The following is a summary of Stephen Pyne’s Seminar “Fire Slow, Fire Fast, Fire Deep”, presented as part of The Long Now Foundation’s Seminars About Long-term Thinking. These monthly talks started in 02003 to build a compelling body of ideas about long-term thinking. Links to media and more information about this series can be found at the bottom of this page.
“WE are uniquely fire creatures,” Pyne began, “on a uniquely fire planet.” Life itself is a form of slow metabolic combustion — which eventually created oxygen and burnable vegetation that allowed fast combustion, ignited by lightning. Humans came along and mastered fire for warmth, food preparation, and managing the landscape, and that made us a keystone species. Humanity’s ecological signature on the world is fire.
Then we made fire the all-purpose catalyst for craft (clay, glass, metal) and eventually industry, shifting to the vast geological resource of fossil fuels. That “pyric transition” made humans dominant on the earth, even to the point of affecting climate. We used fire to clear much of the world’s forest for agriculture.
Then came a century of misdirection about wildfire. The forests of Europe are mostly too wet to burn, but by the late 19th century the leading foresters in world came from there and taught their ignorance to foresters in North America and India, where the land depends on seasonal fire for ecological health. National governments set about suppressing all wildfire, with catastrophic success. In the absence of the usual occasional local fires, massive fuel loads built up, and destructive megafires became the norm. There was an alternative theory of a “restoration strategy” to manage wildfire in way that would emulate how lightning and native American burning kept the landscape ecologically healthy, but it has been applied haltingly and fractionally, and megafires still rule.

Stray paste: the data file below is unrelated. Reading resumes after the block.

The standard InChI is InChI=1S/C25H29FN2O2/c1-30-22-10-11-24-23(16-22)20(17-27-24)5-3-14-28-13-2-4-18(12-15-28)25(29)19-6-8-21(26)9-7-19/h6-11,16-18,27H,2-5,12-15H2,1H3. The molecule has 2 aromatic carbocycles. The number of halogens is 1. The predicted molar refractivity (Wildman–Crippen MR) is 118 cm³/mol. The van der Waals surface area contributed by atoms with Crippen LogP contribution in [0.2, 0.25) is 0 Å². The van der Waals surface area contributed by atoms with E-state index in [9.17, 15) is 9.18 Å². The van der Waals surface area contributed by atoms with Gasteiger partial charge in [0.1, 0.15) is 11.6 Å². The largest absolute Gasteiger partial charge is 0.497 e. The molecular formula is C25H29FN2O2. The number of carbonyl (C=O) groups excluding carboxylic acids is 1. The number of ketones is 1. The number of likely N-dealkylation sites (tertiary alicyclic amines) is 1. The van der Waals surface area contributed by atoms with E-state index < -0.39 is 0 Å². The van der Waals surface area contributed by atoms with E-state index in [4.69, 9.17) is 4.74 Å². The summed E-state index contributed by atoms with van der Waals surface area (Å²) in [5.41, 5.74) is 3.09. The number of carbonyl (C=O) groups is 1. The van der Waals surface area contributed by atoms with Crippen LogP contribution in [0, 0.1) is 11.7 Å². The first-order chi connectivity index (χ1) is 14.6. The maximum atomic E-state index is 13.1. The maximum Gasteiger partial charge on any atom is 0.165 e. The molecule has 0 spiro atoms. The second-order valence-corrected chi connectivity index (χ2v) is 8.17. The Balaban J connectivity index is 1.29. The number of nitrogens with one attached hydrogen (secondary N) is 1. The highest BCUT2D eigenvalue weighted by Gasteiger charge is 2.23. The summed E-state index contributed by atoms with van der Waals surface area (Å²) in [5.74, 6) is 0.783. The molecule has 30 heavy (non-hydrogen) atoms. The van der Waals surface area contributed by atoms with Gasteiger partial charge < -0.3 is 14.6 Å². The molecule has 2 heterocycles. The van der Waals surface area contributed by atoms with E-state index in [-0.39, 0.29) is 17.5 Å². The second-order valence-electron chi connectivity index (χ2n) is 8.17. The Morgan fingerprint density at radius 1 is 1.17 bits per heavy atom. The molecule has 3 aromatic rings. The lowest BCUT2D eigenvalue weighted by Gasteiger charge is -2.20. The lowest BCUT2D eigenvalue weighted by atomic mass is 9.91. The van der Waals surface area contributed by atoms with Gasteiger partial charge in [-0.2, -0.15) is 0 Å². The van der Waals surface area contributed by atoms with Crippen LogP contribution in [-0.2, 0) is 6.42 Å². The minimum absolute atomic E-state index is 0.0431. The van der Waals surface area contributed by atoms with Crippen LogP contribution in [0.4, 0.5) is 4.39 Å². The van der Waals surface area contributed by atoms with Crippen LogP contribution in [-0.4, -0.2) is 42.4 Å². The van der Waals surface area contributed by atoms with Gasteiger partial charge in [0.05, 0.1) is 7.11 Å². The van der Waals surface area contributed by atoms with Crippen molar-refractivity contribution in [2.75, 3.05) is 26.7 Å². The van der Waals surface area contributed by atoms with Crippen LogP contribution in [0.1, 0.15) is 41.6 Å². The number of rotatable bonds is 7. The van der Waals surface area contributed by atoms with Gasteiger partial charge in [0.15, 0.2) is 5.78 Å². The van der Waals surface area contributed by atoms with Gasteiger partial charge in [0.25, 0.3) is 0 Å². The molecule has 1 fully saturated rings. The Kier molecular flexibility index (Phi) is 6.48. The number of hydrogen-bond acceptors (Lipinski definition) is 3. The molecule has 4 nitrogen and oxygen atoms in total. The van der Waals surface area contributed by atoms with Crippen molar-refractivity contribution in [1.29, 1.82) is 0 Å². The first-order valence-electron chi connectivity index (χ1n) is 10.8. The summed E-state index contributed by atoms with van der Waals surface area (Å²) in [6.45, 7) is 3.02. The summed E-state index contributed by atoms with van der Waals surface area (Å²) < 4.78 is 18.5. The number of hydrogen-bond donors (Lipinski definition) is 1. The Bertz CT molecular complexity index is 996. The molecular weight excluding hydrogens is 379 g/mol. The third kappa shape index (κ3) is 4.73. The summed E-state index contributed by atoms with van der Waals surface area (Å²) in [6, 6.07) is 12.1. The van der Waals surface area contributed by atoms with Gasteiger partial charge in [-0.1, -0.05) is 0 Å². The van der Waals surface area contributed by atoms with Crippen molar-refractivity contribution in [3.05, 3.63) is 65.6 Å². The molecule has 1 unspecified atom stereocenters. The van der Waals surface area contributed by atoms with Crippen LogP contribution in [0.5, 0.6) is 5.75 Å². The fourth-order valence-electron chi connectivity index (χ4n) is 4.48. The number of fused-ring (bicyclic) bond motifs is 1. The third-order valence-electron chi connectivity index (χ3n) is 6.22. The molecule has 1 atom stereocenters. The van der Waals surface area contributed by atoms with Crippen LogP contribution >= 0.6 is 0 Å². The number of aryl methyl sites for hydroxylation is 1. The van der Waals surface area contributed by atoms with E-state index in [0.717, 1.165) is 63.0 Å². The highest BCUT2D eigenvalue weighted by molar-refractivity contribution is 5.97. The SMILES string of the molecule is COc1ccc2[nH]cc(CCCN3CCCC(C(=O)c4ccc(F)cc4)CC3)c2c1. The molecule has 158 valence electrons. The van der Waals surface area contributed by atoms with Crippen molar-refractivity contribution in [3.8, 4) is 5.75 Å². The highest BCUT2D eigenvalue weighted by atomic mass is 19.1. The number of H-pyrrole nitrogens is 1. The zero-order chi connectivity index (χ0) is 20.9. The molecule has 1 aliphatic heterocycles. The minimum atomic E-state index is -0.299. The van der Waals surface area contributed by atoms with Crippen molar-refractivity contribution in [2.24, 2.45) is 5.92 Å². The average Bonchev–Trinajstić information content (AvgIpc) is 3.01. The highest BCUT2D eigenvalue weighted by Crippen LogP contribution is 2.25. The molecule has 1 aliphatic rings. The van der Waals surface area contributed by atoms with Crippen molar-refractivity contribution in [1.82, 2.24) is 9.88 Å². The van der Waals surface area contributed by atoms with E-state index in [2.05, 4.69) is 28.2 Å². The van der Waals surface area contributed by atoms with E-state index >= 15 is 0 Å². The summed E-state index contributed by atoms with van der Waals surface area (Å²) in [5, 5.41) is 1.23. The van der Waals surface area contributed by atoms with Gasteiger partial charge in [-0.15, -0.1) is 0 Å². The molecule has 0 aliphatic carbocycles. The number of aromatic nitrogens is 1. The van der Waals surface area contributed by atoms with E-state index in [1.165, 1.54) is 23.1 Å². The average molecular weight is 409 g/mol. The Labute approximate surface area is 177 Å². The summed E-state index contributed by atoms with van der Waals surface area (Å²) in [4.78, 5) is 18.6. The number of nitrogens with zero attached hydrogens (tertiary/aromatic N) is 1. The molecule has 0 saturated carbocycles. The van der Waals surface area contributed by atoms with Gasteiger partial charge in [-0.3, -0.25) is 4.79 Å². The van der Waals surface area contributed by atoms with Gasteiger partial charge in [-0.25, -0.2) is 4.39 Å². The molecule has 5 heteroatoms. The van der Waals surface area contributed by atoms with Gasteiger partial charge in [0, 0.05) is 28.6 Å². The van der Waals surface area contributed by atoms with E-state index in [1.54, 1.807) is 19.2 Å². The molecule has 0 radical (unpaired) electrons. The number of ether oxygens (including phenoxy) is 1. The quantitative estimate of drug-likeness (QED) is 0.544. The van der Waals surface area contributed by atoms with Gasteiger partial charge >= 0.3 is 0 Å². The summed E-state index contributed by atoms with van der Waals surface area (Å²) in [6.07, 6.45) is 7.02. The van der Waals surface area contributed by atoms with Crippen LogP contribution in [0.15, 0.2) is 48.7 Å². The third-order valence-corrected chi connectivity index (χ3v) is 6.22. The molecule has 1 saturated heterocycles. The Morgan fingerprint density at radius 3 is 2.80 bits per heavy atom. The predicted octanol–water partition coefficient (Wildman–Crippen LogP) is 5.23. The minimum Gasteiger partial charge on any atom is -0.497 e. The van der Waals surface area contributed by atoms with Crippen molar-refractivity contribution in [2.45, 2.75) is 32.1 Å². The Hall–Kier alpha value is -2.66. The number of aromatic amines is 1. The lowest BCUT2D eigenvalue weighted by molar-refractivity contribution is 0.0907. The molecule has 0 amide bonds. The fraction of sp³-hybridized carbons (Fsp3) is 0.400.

“The real argument for fire is that it does ecological work that nothing else does,” Pyne concluded. “Charismatic megaflora” like redwoods need fire. An ecologically rich mosaic of forest, savannah, and meadows needs fire. Healthy prairie needs fire or it gets taken over by invasive woody plants. People trained only as foresters are blind to all that. Wildfire practice now works best when it is guided by wildlife biologists who insist that red cockaded woodpeckers need fire-dependent longleaf pines, that grizzly bears need the berries that grow in recent burns, that pheasants need grassland burned free of invasive eastern red cedar.
The techniques for prescribed burns for a bioabundant natural landscape are now well honed. They need to be applied much more widely. When in doubt how to proceed, ask the ecologists, who will ask the animals.
A professor and “distinguished sustainability scholar” at Arizona State University, Stephen Pyne is author of 15 books on fire, including Fire: Nature and Culture and Between Two Fires: A Fire History of Contemporary America.
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